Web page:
Digital Detox

November 12, 2021 | Carrie

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Throughout the pandemic, technology has been our lifeline in staying connected to the outside world. Technology has helped us stay connected to family and friends, stay up to date with current events, perform our jobs remotely and help ease our boredom. Many of us have become glued to our screens to socialize,  shop, stream videos and of course to partake in 'doomsday' scrolling for pandemic-related updates.  According to WebMD, constantly being connected can a toll on our quality of life and negatively affect our mental and physical health.  Maybe it's time for us to take a digital detox!

According to the Oxford Dictionary, 'digital detox' is defined as "a period of time during which a person refrains from using electronic devices such as smartphones or computers, regarded as an opportunity to reduce stress or focus on social interaction in the physical world." 

It might seem odd to be discussing digital detox on an online platform -  particularly an innovation blog- but this may be the audience who needs it the most!

 

Reasons for a digital detox

There are many reasons to do a digital detox (or a partial digital detox), including:

  • disrupt addictive behaviour, including internet addiction disorder.
  • reduce stress and anxiety.
  • reap big health benefits such as reduced eye strain, improved sleep, and increased physical activity. Overuse of technology can also increase the frequency of headaches.
  • be more productive and have more time to spend with loved ones, in nature, etc.
  • improve your self-esteem. In September, a Facebook whistleblower revealed research that 'Instagram use negatively impacted teen girls’ body image'. 

 

How to do a digital detox

While it isn't feasible - or desirable- to completely eliminate our screen time, any step in the right direction can help reduce the negative impacts of screen time.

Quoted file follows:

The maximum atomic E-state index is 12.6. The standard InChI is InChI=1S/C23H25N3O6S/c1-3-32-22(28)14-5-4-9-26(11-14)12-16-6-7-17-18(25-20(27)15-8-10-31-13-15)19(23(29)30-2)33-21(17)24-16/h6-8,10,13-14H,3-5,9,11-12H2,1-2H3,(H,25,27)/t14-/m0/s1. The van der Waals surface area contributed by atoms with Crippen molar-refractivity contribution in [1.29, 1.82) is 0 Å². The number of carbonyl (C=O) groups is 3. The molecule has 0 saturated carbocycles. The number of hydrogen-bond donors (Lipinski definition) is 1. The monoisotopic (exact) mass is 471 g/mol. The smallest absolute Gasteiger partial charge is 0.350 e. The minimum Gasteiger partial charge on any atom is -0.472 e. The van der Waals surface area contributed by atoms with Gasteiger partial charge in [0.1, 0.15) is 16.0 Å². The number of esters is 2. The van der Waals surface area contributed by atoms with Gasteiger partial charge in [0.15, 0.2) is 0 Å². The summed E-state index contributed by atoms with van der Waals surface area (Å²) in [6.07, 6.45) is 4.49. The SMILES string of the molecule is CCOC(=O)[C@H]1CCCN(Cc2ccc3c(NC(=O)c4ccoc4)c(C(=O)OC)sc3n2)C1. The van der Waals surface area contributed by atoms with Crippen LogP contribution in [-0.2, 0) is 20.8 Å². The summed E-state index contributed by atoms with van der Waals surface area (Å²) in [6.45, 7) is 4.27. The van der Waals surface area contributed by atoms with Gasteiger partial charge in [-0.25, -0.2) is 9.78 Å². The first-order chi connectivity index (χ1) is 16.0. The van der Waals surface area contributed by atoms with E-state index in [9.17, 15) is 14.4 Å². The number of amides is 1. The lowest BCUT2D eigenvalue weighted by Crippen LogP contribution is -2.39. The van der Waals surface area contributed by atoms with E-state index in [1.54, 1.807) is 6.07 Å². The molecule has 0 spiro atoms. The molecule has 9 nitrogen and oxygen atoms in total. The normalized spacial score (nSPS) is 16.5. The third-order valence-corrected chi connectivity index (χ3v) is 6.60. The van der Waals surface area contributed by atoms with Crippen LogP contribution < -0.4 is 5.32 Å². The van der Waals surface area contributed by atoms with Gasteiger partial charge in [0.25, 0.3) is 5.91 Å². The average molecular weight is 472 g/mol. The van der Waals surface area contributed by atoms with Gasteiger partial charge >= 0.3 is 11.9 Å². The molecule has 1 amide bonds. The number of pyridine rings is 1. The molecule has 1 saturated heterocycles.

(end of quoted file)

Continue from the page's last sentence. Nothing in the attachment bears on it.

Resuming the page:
Here are some tips to get you started:

  • turn off push notifications
  • track your phone usage
  • put your phone away during meals
  • disconnect before bedtime
  • rediscover print - including books, magazines and newspapers. 

 

Want to learn more? Here are some (analog) sources to get you started!

 

Digital Minimalism

Digital Minimalism: Choosing a Focused Life in a Noisy World by Cal Newport

Deviced

Deviced! Balancing Life and Technology in a Digital World by Doreen Dodgen-Magee

Unsubscribe

Unsubscribe:  How to Kill Email Anxiety, Avoid Distractions, and Get Real Work Done By Jocelyn K. Glei

Distracted Mind

The Distracted Mind: Ancient Brains in a High-Tech World by Adam Gazzaley 

Irresistible

Irresistible: The Rise of Addictive Technology and the Business of Keeping Us Hooked by Adam Alter

The art of screen time

The Art of Screen Time: How your Family can Balance Digital Media and Real Life by Anya Kamenetz

How to break up with your phone

How to Break Up with your Phone: the 30-day Plan to Take Back Your Life by Catherine Price

 

And if you still have some screen time to spare, check out the recording from an excellent program on Digital Detox that was recently hosted by TPL.

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